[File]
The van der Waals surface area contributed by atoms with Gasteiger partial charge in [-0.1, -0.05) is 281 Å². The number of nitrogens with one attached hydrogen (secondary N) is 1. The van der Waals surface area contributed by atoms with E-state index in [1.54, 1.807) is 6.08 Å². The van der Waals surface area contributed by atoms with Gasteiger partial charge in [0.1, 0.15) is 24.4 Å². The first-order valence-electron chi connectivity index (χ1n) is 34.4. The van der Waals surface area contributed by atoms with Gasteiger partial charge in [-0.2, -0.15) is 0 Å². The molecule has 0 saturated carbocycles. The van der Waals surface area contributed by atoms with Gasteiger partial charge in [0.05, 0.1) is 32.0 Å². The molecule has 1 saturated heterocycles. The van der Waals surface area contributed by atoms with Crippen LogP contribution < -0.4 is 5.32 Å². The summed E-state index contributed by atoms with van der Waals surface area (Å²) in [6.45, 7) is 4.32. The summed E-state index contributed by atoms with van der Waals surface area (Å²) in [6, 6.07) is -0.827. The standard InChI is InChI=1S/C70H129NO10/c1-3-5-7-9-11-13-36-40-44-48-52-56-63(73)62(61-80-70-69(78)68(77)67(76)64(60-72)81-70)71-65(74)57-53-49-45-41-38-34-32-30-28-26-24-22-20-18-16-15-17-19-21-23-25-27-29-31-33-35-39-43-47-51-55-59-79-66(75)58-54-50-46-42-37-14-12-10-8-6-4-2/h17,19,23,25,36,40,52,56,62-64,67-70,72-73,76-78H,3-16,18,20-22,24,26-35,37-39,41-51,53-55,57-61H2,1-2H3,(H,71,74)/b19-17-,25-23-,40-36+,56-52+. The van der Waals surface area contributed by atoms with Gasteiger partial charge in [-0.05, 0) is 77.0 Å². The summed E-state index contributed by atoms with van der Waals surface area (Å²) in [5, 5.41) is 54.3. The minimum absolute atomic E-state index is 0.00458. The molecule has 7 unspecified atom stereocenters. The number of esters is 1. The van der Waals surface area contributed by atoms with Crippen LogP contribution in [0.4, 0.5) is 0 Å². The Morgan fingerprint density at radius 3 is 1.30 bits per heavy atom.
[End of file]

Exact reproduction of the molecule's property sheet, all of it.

The van der Waals surface area contributed by atoms with Gasteiger partial charge in [-0.1, -0.05) is 281 Å². The number of nitrogens with one attached hydrogen (secondary N) is 1. The van der Waals surface area contributed by atoms with E-state index in [1.54, 1.807) is 6.08 Å². The van der Waals surface area contributed by atoms with Gasteiger partial charge in [0.1, 0.15) is 24.4 Å². The first-order valence-electron chi connectivity index (χ1n) is 34.4. The van der Waals surface area contributed by atoms with Gasteiger partial charge in [-0.2, -0.15) is 0 Å². The molecule has 0 saturated carbocycles. The van der Waals surface area contributed by atoms with Gasteiger partial charge in [0.05, 0.1) is 32.0 Å². The molecule has 1 saturated heterocycles. The van der Waals surface area contributed by atoms with Crippen LogP contribution < -0.4 is 5.32 Å². The summed E-state index contributed by atoms with van der Waals surface area (Å²) in [6.45, 7) is 4.32. The summed E-state index contributed by atoms with van der Waals surface area (Å²) in [6, 6.07) is -0.827. The standard InChI is InChI=1S/C70H129NO10/c1-3-5-7-9-11-13-36-40-44-48-52-56-63(73)62(61-80-70-69(78)68(77)67(76)64(60-72)81-70)71-65(74)57-53-49-45-41-38-34-32-30-28-26-24-22-20-18-16-15-17-19-21-23-25-27-29-31-33-35-39-43-47-51-55-59-79-66(75)58-54-50-46-42-37-14-12-10-8-6-4-2/h17,19,23,25,36,40,52,56,62-64,67-70,72-73,76-78H,3-16,18,20-22,24,26-35,37-39,41-51,53-55,57-61H2,1-2H3,(H,71,74)/b19-17-,25-23-,40-36+,56-52+. The van der Waals surface area contributed by atoms with Gasteiger partial charge in [-0.05, 0) is 77.0 Å². The summed E-state index contributed by atoms with van der Waals surface area (Å²) in [5, 5.41) is 54.3. The minimum absolute atomic E-state index is 0.00458. The molecule has 7 unspecified atom stereocenters. The number of esters is 1. The van der Waals surface area contributed by atoms with Crippen LogP contribution in [0.4, 0.5) is 0 Å². The Morgan fingerprint density at radius 3 is 1.30 bits per heavy atom.